The Mirage test drive included the Albany hill which, thanks to its 1200cc engine, gave plenty of opportunity to shuffle those gear levers. I’m not sure exactly why the Mirage had a 4x2 8 speed box but it was certainly novel. It reminded me of riding a derailleur multi-speed bike where the next highest/lowest gear might require a double shift onto the other cogset. I suspect once the novelty wore off the second ‘box’ was probably only ever used as an overdrive gear in top. Later models had a conventional 5 speed manual so it mustn't have been a component of the Mirage sales success. They were popular cars back in the day, something the recently re-launched range seems to be trying to resurrect!
Anyway she liked the Mirage, ended up buying it, but going home up the same hill I remember the 850 surprised me. I’m not sure how the actual performance figures would compare but the 850, with 1/4 less engine but probably quite a bit lighter, felt far more peppy. Maybe it was gearing, just having 4 to choose, or engine noise but the 850 impressed up the hill. Later I owned a Fiat 127 so got to know that awesome little 903cc engine very well.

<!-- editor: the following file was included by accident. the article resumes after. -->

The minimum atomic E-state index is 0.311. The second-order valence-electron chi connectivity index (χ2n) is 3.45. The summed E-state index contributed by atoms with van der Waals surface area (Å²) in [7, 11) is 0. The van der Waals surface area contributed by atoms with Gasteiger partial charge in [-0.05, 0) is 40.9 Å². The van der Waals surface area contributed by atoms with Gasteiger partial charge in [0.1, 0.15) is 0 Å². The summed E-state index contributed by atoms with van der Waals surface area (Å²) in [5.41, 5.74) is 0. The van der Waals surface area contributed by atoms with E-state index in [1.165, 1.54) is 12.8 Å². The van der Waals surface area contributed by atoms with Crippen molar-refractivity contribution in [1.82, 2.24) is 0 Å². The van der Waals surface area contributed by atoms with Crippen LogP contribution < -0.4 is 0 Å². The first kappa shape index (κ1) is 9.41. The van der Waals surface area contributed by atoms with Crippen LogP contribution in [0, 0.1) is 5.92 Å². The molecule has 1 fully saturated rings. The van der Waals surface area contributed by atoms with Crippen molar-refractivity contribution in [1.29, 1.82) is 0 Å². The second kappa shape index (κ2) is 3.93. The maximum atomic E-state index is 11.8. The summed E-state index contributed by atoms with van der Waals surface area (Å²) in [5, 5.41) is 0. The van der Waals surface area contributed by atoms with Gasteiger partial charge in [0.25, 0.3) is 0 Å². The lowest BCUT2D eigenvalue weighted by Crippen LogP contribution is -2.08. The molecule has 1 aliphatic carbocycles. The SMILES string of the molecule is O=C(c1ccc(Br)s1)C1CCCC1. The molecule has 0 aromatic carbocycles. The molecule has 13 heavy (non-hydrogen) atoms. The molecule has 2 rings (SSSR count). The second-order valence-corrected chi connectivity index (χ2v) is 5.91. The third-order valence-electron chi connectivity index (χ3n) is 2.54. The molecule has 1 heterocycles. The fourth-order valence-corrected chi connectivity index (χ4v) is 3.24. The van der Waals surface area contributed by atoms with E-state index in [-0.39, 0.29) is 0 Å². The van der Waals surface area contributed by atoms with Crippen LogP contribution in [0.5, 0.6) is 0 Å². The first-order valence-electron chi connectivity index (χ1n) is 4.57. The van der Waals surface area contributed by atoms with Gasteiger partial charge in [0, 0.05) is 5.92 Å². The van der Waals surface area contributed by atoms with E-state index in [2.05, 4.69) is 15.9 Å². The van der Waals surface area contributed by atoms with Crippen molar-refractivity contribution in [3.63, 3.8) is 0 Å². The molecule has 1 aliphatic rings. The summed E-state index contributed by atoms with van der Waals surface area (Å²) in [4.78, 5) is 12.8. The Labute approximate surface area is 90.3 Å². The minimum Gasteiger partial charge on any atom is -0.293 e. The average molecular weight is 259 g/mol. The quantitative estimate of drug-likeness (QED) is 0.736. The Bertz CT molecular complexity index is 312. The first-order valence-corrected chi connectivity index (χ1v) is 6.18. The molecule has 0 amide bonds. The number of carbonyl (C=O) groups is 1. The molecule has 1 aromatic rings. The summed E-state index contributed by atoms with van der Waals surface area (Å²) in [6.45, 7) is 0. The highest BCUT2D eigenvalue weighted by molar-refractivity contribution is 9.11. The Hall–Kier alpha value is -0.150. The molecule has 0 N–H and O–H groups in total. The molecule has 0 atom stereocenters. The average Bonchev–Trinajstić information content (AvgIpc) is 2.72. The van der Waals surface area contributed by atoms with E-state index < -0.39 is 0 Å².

Continuing on to the Coatesville – Riverhead road revealed even more. Today this is a speed limited 50/80 km/h sanitised almost suburban road but back then it was a 100 km/h, narrow twisty country road. I remember my Dad ‘enjoying’ it and after travelling the route many times as a passenger, cyclist and driver could call it, rally co-driver pace note style, from memory!
I’m sure the ultimate limits of the 850 were low, skinny tyres, but it handled pretty nicely. Although inferior in many ways it was more fun to drive than the 2 decade newer Mitsi!
PS: Aunties Mirage, and my Mum’s Fiat 132, were both written off by a ‘stolen’ bus (fortunately when unoccupied & parked). Its replacement was a Fiat Uno 70SL so perhaps her Fiat addiction was only briefly suppressed…
Got home from work on a wet night, car in the garage, fire on, dinner on, telly on, all is well.